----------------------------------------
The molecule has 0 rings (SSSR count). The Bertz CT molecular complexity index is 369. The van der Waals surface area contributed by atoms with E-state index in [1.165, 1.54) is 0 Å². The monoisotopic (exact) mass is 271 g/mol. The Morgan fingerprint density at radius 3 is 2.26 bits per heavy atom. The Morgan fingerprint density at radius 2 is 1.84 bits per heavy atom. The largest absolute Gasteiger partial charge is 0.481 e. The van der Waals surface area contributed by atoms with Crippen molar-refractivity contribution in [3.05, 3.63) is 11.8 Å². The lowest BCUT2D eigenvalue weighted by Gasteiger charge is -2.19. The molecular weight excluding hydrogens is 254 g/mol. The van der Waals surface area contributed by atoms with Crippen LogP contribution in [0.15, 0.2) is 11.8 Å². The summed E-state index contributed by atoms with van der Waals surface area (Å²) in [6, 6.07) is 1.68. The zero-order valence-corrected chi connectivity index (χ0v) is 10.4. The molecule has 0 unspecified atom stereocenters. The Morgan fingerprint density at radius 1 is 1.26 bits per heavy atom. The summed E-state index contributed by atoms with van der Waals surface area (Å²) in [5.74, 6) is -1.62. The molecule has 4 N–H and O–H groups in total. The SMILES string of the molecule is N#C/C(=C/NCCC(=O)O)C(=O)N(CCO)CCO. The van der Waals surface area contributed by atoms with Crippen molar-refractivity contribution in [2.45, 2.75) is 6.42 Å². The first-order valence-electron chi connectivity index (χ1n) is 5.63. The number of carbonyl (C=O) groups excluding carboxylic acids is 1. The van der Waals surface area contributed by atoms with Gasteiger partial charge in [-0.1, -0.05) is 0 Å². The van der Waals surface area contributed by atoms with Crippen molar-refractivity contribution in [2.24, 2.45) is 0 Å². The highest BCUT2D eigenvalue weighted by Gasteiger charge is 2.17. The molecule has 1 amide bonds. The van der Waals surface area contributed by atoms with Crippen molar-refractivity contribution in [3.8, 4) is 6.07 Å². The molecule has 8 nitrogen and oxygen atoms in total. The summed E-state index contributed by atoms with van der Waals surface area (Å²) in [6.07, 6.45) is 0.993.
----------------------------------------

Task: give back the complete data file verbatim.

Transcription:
The molecule has 0 rings (SSSR count). The Bertz CT molecular complexity index is 369. The van der Waals surface area contributed by atoms with E-state index in [1.165, 1.54) is 0 Å². The monoisotopic (exact) mass is 271 g/mol. The Morgan fingerprint density at radius 3 is 2.26 bits per heavy atom. The Morgan fingerprint density at radius 2 is 1.84 bits per heavy atom. The largest absolute Gasteiger partial charge is 0.481 e. The van der Waals surface area contributed by atoms with Crippen molar-refractivity contribution in [3.05, 3.63) is 11.8 Å². The lowest BCUT2D eigenvalue weighted by Gasteiger charge is -2.19. The molecular weight excluding hydrogens is 254 g/mol. The van der Waals surface area contributed by atoms with Crippen LogP contribution in [0.15, 0.2) is 11.8 Å². The summed E-state index contributed by atoms with van der Waals surface area (Å²) in [6, 6.07) is 1.68. The zero-order valence-corrected chi connectivity index (χ0v) is 10.4. The molecule has 0 unspecified atom stereocenters. The Morgan fingerprint density at radius 1 is 1.26 bits per heavy atom. The summed E-state index contributed by atoms with van der Waals surface area (Å²) in [5.74, 6) is -1.62. The molecule has 4 N–H and O–H groups in total. The SMILES string of the molecule is N#C/C(=C/NCCC(=O)O)C(=O)N(CCO)CCO. The van der Waals surface area contributed by atoms with Crippen molar-refractivity contribution in [2.45, 2.75) is 6.42 Å². The first-order valence-electron chi connectivity index (χ1n) is 5.63. The number of carbonyl (C=O) groups excluding carboxylic acids is 1. The van der Waals surface area contributed by atoms with Gasteiger partial charge in [-0.1, -0.05) is 0 Å². The van der Waals surface area contributed by atoms with Crippen molar-refractivity contribution in [2.24, 2.45) is 0 Å². The highest BCUT2D eigenvalue weighted by Gasteiger charge is 2.17. The molecule has 1 amide bonds. The van der Waals surface area contributed by atoms with Crippen molar-refractivity contribution in [3.8, 4) is 6.07 Å². The molecule has 8 nitrogen and oxygen atoms in total. The summed E-state index contributed by atoms with van der Waals surface area (Å²) in [6.07, 6.45) is 0.993.